Red Land, Black Land: Daily Life in Ancient Egypt by Barbara Mertz
Her wit is as dry as a whisper in a mummy’s tomb when she describes the life of a citizen of old Egypt from the squalling dawn of his existence to his final preparation for the afterlife. But for all her panache, in penning Red Land, Black Land Barbara Mertz has created no gripping historical romantic suspense novel—although she’s written many of those, too.
You may know this author better as Elizabeth Peters, she of the Amelia Peabody mystery series, or by her other nom de plume--Barbara Michaels. Yet Barbara Mertz is her real name, and it’s under that identity that she earned a doctorate in Egyptology from Chicago’s famed Oriental Institute some decades ago.
In several of her best-selling novels, Barbara Mertz featured older, wiser characters who enlightened the lovely if somewhat feather-headed ingénues’ views of the world with dollops of history and politics. She managed to weave these facts with her fictions so charmingly that for many readers they are the selling points of her fiction. Red Land, Black Land, originally published in 1978 and now in a revised edition, takes that pleasant method of discourse and extends it to cover an extensive and favorite subject—ancient Egypt.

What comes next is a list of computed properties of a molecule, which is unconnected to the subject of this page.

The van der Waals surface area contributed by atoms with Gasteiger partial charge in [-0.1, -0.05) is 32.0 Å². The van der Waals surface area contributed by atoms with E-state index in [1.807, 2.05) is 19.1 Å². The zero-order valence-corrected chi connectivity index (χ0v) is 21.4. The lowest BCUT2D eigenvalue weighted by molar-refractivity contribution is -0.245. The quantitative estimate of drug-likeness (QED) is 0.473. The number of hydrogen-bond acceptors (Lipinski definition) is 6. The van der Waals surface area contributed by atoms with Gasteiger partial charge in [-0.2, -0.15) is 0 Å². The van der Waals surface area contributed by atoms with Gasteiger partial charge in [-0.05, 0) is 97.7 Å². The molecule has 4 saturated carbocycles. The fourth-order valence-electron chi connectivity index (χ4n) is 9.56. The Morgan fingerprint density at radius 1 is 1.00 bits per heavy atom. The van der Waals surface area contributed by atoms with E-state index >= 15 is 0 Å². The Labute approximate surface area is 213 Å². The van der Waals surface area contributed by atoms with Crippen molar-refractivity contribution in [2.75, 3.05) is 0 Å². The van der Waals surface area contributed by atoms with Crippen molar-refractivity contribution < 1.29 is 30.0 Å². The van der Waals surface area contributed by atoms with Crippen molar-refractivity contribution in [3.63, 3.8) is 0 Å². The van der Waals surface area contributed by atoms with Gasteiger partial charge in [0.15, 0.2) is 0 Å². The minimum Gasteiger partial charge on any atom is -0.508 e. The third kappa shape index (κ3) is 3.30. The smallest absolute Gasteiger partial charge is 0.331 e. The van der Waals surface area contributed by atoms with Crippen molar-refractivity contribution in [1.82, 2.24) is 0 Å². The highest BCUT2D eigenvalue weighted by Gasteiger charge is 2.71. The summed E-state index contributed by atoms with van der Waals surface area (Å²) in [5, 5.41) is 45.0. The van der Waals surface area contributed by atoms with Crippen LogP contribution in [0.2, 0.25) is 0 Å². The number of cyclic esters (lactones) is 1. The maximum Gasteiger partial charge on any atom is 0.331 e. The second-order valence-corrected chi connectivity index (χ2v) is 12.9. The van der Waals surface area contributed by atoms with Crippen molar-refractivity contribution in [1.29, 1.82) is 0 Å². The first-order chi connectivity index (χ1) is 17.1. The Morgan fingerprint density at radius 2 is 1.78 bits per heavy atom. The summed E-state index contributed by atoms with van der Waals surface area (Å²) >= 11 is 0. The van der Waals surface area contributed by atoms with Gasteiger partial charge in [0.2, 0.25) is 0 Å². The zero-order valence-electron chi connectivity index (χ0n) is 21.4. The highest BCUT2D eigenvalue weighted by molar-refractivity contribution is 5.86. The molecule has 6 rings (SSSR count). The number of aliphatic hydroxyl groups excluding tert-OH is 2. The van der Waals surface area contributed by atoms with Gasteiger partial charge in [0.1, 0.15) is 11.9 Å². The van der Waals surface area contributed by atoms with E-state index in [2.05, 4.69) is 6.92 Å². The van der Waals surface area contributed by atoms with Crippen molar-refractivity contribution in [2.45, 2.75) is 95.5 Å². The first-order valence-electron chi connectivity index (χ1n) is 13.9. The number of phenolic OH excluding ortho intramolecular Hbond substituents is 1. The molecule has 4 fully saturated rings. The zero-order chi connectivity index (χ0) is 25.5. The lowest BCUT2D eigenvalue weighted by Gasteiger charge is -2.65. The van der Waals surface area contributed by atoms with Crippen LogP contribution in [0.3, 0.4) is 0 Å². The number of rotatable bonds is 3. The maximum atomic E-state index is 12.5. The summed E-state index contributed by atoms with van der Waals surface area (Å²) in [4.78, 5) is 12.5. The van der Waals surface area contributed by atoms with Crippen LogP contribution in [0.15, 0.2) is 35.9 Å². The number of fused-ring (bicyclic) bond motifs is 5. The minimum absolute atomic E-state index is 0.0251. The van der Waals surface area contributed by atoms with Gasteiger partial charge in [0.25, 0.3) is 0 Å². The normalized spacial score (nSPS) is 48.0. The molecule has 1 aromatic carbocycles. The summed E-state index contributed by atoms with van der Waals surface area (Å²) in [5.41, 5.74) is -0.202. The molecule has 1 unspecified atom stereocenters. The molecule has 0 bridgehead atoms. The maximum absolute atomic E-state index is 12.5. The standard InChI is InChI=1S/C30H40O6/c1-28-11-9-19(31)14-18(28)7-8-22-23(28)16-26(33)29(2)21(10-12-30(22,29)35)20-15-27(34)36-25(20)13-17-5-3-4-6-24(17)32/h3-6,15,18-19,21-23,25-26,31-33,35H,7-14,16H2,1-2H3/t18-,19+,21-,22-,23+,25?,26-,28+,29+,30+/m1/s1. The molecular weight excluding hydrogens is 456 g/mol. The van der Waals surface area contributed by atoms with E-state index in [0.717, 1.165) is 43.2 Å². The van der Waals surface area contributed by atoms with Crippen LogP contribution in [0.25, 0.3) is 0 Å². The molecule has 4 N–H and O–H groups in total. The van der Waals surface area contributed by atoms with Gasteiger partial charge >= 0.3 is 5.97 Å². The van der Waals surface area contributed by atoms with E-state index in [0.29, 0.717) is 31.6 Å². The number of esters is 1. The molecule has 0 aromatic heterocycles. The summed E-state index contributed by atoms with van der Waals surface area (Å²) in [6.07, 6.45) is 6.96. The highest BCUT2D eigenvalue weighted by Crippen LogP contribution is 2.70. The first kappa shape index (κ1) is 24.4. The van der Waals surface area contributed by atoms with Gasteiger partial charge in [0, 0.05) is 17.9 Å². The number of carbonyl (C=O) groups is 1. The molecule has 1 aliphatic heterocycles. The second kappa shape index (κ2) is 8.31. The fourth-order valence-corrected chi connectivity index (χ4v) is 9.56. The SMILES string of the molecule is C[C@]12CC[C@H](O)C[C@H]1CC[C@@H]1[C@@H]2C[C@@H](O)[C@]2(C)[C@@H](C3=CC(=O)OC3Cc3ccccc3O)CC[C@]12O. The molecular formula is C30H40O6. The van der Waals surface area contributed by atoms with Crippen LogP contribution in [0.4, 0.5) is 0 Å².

Whilst revealing much in the way of Science (!)--both ancient views and modern applications--she also chooses to include numerous personal musings and opinion which keeps the subject lively. It is impossible to completely cover the many centuries of ancient Egypt’s past and its cultural points, but she manages to give a well-delineated sketch of lives as experienced by those ancients. She touches on daily routines, mystical rituals, soldiers’ sorrows, and stirring stories (true or not), but she also gives plenty of unusually detailed explication of the standard more Egyptian subjects: mummification, hieroglyphics, pyramid building, as well as gods and goddesses.
All this she conveys in plain if clever English so as not to obscure her larger meaning or lose her readers. Here is an excellent guide for those who wish an overview of Egyptology that is a step up from most books written for a general audience but is not so minute in its discourse as to lose the sense of the human story.